Omkara, aka: Oṃkāra, Om-kara; 6 Definition(s)

Introduction

Omkara means something in Hinduism, Sanskrit. If you want to know the exact meaning, history, etymology or English translation of this term then check out the descriptions on this page. Add your comment or reference to a book if you want to contribute to this summary article.

In Hinduism

Natyashastra (theatrics and dramaturgy)

Oṃkāra (ओंकार) is a Sanskrit word referring to a deity. Acording to the Nāṭyaśāstra 1.88-95, when Brahmā, Indra and all other gods went to inspect the playhouse (nāṭyamaṇḍapa) designed by Viśvakarmā, he assigned different deities for the protection of the playhouse itself, as well as for the objects relating to dramatic performance (prayoga).

As such, Brahmā assigned Oṃkāra to the jester (vidūṣaka). The protection of the playhouse was enacted because of the jealous Vighnas (malevolent spirits), who began to create terror for the actors.

Source: Wisdom Library: Nāṭya-śāstra
Natyashastra book cover
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Natyashastra (नाट्यशास्त्र, nāṭyaśāstra) refers to both the ancient Indian tradition (śāstra) of performing arts, (nāṭya, e.g., theatrics, drama, dance, music), as well as the name of a Sanskrit work dealing with these subjects. It also teaches the rules for composing dramatic plays (nataka) and poetic works (kavya).

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Vaishnavism (Vaishava dharma)

In Satya-yuga the only mantra was oṃkāra (oṃ tat sat). The same name oṃkāra is manifest in the mantra “Hare Kṛṣṇa, Hare Kṛṣṇa, Kṛṣṇa Kṛṣṇa, Hare Hare/ Hare Rāma, Hare Rāma, Rāma Rāma, Hare” Hare. Unless one is a brāhmaṇa, one cannot utter oṃkāra and get the desired result. But in Kali-yuga almost everyone is a śūdra, unfit for pronouncing the praṇava, oṃkāra. Therefore the śāstras have recommended the chanting of the Hare Kṛṣṇa mahā-mantra.

Source: VedaBase: Śrīmad Bhāgavatam 9.14.48
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Vaishnava (वैष्णव, vaiṣṇava) or vaishnavism (vaiṣṇavism) represents a tradition of Hinduism worshipping Vishnu as the supreme Lord. Similar to the Shaktism and Shaivism traditions, Vaishnavism also developed as an individual movement, famous for its exposition of the dashavatara (‘ten avatars of Vishnu’).

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Shaivism (Shaiva philosophy)

Oṃkāra (ओंकार) is the Sanskrit name of a deity presiding over Maheśvara, one of the sixty-eight places hosting a svāyambhuvaliṅga, which is one of the most sacred of liṅgas according to the Śaivāgamas. The list of sixty-eight svāyambhuvaliṅgas and presiding deities (eg., Oṃkāra) is found in the commentary on the Jirṇoddhāra-daśaka by Nigamajñānadeva. The word liṅga refers to a symbol used in the worship of Śiva and is used thoughout Śaiva literature, such as the sacred Āgamas.

Source: Wisdom Library: Śaivism
Shaivism book cover
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Shaiva (शैव, śaiva) or Shaivism (śaivism) represents a tradition of Hinduism worshiping Shiva as the supreme being. Closely related to Shaktism, Shaiva literature includes a range of scriptures, including Tantras, while the root of this tradition may be traced back to the ancient Vedas.

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General definition (in Hinduism)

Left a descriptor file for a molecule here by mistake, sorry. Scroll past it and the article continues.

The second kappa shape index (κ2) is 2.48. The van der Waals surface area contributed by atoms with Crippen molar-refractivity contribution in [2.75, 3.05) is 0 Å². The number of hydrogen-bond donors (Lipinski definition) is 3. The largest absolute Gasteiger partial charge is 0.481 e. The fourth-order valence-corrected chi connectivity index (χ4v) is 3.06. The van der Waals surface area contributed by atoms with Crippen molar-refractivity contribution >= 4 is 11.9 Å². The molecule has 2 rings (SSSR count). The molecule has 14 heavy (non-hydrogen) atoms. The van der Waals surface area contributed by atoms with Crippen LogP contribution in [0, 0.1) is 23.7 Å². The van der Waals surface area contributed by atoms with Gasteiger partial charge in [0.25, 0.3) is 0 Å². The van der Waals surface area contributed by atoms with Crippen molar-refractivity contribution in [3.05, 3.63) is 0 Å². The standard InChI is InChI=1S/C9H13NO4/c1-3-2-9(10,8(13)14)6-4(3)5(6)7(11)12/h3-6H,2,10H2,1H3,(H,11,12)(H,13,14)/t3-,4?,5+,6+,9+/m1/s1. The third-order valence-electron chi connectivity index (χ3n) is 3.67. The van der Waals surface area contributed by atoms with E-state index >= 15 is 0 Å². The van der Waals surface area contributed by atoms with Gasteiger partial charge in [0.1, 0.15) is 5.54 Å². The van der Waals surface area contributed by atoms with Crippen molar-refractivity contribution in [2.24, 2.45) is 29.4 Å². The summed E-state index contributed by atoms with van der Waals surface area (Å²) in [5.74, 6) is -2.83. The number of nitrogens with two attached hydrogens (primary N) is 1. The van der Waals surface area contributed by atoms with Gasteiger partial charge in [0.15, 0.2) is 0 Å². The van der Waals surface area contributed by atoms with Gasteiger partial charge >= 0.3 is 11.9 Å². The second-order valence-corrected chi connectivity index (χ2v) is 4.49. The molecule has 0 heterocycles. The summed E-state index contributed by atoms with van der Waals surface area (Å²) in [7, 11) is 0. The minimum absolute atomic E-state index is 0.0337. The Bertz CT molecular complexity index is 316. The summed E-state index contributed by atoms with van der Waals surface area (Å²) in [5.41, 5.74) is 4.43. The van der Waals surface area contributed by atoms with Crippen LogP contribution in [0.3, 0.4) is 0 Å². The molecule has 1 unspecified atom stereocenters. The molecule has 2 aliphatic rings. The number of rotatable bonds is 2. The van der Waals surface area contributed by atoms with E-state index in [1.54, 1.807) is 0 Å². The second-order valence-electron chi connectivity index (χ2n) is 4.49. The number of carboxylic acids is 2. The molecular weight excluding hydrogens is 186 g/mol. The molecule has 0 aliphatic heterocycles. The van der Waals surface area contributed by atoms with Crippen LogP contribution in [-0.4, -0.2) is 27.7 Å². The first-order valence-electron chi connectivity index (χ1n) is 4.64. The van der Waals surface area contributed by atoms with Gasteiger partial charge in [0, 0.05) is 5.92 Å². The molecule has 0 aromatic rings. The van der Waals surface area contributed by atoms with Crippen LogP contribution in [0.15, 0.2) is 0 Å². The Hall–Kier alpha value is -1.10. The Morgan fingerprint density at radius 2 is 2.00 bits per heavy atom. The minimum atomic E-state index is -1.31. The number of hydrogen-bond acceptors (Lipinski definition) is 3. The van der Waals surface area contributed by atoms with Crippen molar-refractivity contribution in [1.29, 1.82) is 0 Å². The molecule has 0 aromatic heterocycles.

Oṃkāra is the bīja-mantra of all Mātṛkā Varṇa. Oṃkāra is the unified form of all sounds. There is sound wherever there is vibration. Every action is vibrational. Cosmic thought projection is also an action. It has vibrations and sounds. We cannot hear this supramundane sound with our physical ears. But if we can tune our mind with the help of the intuitional scientific process, we can apprehend that eternal sound Oṃkāra. This Oṃkāra is the sum total of all cosmic vibrations. All other sounds are different manifestations of this Cosmic Sound. It may appear gibberish to the ignorant but it has great mystic significance. To make it more clear let us take the example of the village market place. From a distance one feels as if people there are only gibbering; it is only din and noise. But as one goes near it all makes sense and the nonsensical sounds become meaningful words like, ‘Give me one kilo of peas’, ‘What is the price of cauliflower’, etc. Yet these very utterances, collectively, were meaningless syllables from a distance. ‘Just as all the sounds of the market place have been unified into one howl carrying sound wave, just as all have blended their respective thought waves into one howl, similarly all the sounds of the universe are implanted in one Oṃkāra. Omkāra is the unified form of all sounds.’

Source: Google Books: Tantra, Its Mystic and Scientific Basis

Languages of India and abroad

Sanskrit-English dictionary

Oṃkāra (ओंकार).—

1) the sacred syllable ओम् (om); त्रिमात्रमोकारं त्रिमात्रमोंकारं वा विदधति (trimātramokāraṃ trimātramoṃkāraṃ vā vidadhati) Mbh.VIII.2.89.

2) the exclamation ओम् (om), or pronunciation of the same; प्राणायामैस्त्रिभिः पूतस्तत ओंकारमर्हति (prāṇāyāmaistribhiḥ pūtastata oṃkāramarhati) Ms.2.75.

3) (fig.) commencement; एष तावदोंकारः (eṣa tāvadoṃkāraḥ) Mv.1; B. R.3.78.

Derivable forms: oṃkāraḥ (ओंकारः).

Oṃkāra is a Sanskrit compound consisting of the terms om and kāra (कार).

Source: DDSA: The practical Sanskrit-English dictionary
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Sanskrit, also spelled संस्कृतम् (saṃskṛtam), is an ancient language of India commonly seen as the grandmother of the Indo-European language family. Closely allied with Prakrit and Pali, Sanskrit is more exhaustive in both grammar and terms and has the most extensive collection of literature in the world, greatly surpassing its sister-languages Greek and Latin.

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Relevant definitions

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